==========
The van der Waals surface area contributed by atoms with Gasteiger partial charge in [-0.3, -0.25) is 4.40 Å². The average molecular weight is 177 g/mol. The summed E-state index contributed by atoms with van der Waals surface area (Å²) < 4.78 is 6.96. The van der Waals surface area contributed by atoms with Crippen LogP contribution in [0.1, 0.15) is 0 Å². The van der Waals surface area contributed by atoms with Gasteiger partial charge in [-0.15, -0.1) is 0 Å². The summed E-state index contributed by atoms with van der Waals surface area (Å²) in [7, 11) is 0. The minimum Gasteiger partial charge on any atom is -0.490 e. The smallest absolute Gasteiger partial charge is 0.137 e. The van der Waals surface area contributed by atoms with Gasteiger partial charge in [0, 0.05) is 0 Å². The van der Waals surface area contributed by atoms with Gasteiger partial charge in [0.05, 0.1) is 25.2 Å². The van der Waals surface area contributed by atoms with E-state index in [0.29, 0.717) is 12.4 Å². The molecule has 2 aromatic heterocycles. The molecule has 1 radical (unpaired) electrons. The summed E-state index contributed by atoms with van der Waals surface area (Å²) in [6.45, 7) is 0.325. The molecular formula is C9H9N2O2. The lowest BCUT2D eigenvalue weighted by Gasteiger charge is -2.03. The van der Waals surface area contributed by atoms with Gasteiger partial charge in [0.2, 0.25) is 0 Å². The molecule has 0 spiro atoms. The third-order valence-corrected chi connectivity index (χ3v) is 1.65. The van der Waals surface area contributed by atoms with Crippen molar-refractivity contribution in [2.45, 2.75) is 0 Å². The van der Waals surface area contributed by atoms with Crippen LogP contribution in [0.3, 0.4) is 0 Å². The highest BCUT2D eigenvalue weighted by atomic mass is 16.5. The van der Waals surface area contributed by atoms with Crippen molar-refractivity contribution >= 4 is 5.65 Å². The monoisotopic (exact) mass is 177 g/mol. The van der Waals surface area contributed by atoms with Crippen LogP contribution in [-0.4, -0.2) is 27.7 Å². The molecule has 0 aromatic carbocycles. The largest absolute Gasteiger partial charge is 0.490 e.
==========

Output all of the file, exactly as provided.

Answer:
The van der Waals surface area contributed by atoms with Gasteiger partial charge in [-0.3, -0.25) is 4.40 Å². The average molecular weight is 177 g/mol. The summed E-state index contributed by atoms with van der Waals surface area (Å²) < 4.78 is 6.96. The van der Waals surface area contributed by atoms with Crippen LogP contribution in [0.1, 0.15) is 0 Å². The van der Waals surface area contributed by atoms with Gasteiger partial charge in [-0.15, -0.1) is 0 Å². The summed E-state index contributed by atoms with van der Waals surface area (Å²) in [7, 11) is 0. The minimum Gasteiger partial charge on any atom is -0.490 e. The smallest absolute Gasteiger partial charge is 0.137 e. The van der Waals surface area contributed by atoms with Gasteiger partial charge in [0, 0.05) is 0 Å². The van der Waals surface area contributed by atoms with Gasteiger partial charge in [0.05, 0.1) is 25.2 Å². The van der Waals surface area contributed by atoms with E-state index in [0.29, 0.717) is 12.4 Å². The molecule has 2 aromatic heterocycles. The molecule has 1 radical (unpaired) electrons. The summed E-state index contributed by atoms with van der Waals surface area (Å²) in [6.45, 7) is 0.325. The molecular formula is C9H9N2O2. The lowest BCUT2D eigenvalue weighted by Gasteiger charge is -2.03. The van der Waals surface area contributed by atoms with Gasteiger partial charge in [0.2, 0.25) is 0 Å². The molecule has 0 spiro atoms. The third-order valence-corrected chi connectivity index (χ3v) is 1.65. The van der Waals surface area contributed by atoms with Crippen molar-refractivity contribution in [2.45, 2.75) is 0 Å². The van der Waals surface area contributed by atoms with Crippen LogP contribution in [0.3, 0.4) is 0 Å². The highest BCUT2D eigenvalue weighted by atomic mass is 16.5. The van der Waals surface area contributed by atoms with Crippen molar-refractivity contribution >= 4 is 5.65 Å². The monoisotopic (exact) mass is 177 g/mol. The van der Waals surface area contributed by atoms with Crippen LogP contribution in [-0.4, -0.2) is 27.7 Å². The molecule has 0 aromatic carbocycles. The largest absolute Gasteiger partial charge is 0.490 e.